Love is the core message of Christianity. Demonstrating the love of God to our neighbors during this COVID-19 pandemic is extremely important. How do we do this? How do you and I love our neighbors?
The Bible instructs us to love our neighbor as ourselves. What does this look like during COVID-19 with social distancing, lockdowns, essential workers, closures, and my neighbor who isn’t following the established protocols?
How do I love my neighbor as myself at this time in history?
What Love Does
In response to the command to love your neighbor as yourself, Jesus was asked Who is my neighbor? He responded with the following story known as The Good Samaritan,
To answer this question, Jesus said, “A man was going down the road from Jerusalem to Jericho. Some robbers surrounded him, tore off his clothes, and beat him. Then they left him lying there on the ground almost dead.
“It happened that a Jewish priest was going down that road. When he saw the man, he did not stop to help him. He walked away. Next, a Levite came near. He saw the hurt man, but he went around him. He would not stop to help him either. He just walked away.
“Then a Samaritan man traveled down that road. He came to the place where the hurt man was lying. He saw the man and felt very sorry for him. The Samaritan went to him and poured olive oil and wine on his wounds. Then he covered the man’s wounds with cloth. The Samaritan had a donkey. He put the hurt man on his donkey, and he took him to an inn. There he cared for him. The next day, the Samaritan took out two silver coins and gave them to the man who worked at the inn. He said, ‘Take care of this hurt man. If you spend more money on him, I will pay it back to you when I come again.’”
Then Jesus said, “Which one of these three men do you think was really a neighbor to the man who was hurt by the robbers?”
The teacher of the law answered, “The one who helped him.”
Jesus said, “Then you go and do the same” (Luke 10:30-37).
Instead of answering the question, “Who is my neighbor?” Jesus turned it around to, “Who was really a neighbor?” Here is where we find our answer on how to love our neighbors during this COVID-19 crisis.
To love our neighbors as ourselves, we need to simply help them.
Help Your Neighbor with Emotional Support
The Bible says we are to “rejoice with those who rejoice, mourn with those who mourn” (Romans 12:15). Doing this is an act of love.
Rejoicing might sound odd with the COVID-19 pandemic going on, but not everyone is suffering loss. There are still many good and happy things happening that are worthy of celebration. Join in the celebration as much as you can. If all you can muster is a sincere congratulations, then do that.
Mourning might come easier right now with deaths, job losses, school closures, and more. These losses come in all sizes, so it might be easy to judge some as more worthy of support. But trauma is personal and how deeply a person is affected will vary. Every loss needs to be grieved in some way. Validate your neighbors’ losses.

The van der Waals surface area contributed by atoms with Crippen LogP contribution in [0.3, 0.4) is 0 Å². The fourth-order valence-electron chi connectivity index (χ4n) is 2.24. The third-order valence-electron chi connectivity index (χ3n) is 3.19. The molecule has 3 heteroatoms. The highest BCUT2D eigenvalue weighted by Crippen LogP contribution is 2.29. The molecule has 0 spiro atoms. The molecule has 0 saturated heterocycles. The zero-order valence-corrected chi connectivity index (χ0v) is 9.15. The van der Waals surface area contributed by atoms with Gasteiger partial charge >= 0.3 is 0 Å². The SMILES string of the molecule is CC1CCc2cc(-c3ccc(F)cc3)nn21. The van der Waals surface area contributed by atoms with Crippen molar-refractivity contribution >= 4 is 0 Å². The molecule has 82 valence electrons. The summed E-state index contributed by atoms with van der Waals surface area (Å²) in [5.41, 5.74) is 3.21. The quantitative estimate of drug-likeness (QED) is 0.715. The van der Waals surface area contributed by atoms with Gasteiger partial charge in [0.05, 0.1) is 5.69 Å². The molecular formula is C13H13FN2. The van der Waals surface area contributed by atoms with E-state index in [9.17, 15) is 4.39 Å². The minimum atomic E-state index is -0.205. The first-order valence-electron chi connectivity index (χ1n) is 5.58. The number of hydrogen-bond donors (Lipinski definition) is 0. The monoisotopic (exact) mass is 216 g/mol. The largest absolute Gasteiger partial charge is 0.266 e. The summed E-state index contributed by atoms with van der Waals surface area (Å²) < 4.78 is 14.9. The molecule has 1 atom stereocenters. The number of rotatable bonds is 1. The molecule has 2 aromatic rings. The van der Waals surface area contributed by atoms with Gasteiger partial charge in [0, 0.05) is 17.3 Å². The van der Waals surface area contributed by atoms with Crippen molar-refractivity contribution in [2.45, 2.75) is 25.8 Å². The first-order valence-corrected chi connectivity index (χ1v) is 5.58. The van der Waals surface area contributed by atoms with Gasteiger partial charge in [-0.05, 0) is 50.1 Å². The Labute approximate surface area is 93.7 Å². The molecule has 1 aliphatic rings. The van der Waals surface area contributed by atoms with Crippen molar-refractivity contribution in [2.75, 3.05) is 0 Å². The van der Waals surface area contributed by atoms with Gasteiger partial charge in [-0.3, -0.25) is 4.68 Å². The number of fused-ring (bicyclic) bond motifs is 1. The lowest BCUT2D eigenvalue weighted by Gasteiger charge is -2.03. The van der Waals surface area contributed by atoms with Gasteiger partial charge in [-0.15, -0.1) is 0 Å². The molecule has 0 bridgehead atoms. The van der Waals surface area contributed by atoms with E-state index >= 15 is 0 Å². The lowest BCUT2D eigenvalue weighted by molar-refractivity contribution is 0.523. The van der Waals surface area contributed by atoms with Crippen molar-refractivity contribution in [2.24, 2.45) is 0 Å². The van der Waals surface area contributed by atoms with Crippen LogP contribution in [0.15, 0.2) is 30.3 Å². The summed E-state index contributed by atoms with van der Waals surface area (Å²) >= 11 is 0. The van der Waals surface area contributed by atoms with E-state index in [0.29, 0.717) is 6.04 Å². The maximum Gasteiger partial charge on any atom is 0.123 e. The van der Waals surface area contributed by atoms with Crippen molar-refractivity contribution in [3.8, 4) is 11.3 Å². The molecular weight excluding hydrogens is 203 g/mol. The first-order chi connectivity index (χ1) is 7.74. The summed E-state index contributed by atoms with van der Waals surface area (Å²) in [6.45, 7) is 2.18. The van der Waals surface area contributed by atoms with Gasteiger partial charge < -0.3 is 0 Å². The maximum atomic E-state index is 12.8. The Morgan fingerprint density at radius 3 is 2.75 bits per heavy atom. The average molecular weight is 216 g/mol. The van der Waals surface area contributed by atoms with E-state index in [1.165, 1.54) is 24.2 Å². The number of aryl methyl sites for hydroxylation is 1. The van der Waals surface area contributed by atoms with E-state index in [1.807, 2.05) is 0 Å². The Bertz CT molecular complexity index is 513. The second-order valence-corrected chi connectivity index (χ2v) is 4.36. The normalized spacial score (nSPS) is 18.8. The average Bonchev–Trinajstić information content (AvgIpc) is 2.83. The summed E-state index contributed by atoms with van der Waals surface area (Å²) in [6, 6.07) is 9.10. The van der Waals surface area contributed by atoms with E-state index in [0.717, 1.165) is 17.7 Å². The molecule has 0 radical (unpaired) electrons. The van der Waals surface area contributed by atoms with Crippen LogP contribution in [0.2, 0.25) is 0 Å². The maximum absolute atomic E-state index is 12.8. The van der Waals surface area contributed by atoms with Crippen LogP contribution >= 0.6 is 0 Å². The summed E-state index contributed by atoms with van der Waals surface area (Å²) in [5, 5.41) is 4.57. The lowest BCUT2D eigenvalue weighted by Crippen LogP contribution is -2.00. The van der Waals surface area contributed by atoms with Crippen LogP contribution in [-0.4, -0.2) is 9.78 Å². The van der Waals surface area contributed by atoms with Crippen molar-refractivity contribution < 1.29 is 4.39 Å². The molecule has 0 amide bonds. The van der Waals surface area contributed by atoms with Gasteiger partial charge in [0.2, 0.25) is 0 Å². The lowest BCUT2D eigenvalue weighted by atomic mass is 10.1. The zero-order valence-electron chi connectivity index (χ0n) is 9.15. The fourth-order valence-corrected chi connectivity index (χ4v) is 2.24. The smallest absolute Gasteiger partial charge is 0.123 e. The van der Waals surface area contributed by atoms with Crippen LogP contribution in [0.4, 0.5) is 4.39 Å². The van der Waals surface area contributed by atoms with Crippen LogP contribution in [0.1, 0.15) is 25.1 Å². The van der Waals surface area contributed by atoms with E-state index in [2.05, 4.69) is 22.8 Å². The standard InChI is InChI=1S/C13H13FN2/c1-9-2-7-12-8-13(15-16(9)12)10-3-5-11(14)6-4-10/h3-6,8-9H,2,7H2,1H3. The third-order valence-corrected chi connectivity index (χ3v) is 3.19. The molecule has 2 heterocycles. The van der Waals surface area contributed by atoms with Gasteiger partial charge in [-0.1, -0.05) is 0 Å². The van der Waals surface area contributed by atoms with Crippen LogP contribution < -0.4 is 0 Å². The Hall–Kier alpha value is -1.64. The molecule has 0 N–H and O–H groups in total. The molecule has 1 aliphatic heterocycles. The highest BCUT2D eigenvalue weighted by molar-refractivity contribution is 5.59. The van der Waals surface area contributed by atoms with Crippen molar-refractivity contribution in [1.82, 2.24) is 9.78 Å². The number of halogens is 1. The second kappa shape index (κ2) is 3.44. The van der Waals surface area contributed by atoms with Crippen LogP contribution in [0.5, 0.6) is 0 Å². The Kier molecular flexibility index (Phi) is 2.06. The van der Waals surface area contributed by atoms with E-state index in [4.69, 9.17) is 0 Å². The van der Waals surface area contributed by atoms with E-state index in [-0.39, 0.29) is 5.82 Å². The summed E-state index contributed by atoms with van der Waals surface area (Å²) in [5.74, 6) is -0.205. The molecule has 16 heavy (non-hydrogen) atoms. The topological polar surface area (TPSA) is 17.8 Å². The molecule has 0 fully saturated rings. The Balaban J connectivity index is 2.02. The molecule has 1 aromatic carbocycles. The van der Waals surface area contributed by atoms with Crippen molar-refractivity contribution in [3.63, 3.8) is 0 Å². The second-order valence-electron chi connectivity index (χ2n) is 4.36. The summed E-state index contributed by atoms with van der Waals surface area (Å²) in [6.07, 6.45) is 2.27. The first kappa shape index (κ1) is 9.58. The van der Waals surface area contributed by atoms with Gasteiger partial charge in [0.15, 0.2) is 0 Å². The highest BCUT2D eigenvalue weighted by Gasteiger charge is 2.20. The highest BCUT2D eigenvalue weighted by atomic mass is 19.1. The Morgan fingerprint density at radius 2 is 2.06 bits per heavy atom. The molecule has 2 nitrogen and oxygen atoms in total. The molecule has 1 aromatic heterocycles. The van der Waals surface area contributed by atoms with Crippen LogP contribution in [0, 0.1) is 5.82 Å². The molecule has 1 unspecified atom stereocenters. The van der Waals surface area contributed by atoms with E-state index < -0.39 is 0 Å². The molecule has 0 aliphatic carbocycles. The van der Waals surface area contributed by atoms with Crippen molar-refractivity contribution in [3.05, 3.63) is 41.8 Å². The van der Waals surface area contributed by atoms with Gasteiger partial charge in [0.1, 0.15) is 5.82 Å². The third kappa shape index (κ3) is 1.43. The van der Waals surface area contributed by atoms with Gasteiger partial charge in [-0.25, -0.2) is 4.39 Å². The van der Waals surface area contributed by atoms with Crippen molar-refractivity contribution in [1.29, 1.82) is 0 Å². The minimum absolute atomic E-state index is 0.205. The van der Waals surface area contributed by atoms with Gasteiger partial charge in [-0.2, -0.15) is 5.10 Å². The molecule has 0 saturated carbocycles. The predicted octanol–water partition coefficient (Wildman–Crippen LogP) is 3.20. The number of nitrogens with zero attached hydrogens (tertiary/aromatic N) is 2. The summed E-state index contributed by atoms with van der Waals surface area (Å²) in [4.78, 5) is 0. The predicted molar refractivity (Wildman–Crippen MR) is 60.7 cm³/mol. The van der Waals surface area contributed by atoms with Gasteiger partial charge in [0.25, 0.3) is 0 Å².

When you share someone’s joy or sorrow, you support them emotionally.
Help Your Neighbor by Serving Them
Serving is doing something a person needs. This can be large or small. A large example is the countless men and women on the front lines in hospitals, and others wearing the label “essential worker.” They are risking their lives to demonstrate love by serving their neighbor. I thank God for them.
Smaller ways to serve are not insignificant.
“Not all of us can do great things. But we can do small things with great love” (Mother Teresa).
A few ways people are serving with great love:
- Those sewing masks for the medical community
- Low-risk people shopping for high-risk people
- Stores having special hours for high-risk people
No matter how big or small you’re able to serve, the love you give is what matters most.
Help Your Neighbor with Encouragement
To encourage is to put courage back where it’s missing. Encouragement is important right now because many are discouraged or fearful.
There are many ways we can encourage others.
- I do this with my writing, videos, and audio recordings.
- A group on Facebook (Rainbows Over Michigan) is doing this with photographs promoting artwork on windows to encourage children.
- A woman in my neighborhood is painting rocks with encouraging words on them and putting them in random places to speak life and hope. She gave me permission to share her photograph.
There are many ways we can find to love our neighbors as ourselves during this difficult time of COVID-19. How are you going to do it?
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Danielle Bernock is an international, award-winning author, speaker, and coach who helps people embrace their value and heal their soul through the power of the love of God. She’s written Emerging With Wings, A Bird Named Payn (now available in audio), Love’s Manifesto and Because You Matter. A long time follower of Christ, Danielle lives with her husband in Michigan near her adult children and grandchildren. For more information or to connect with Danielle https://www.daniellebernock.com/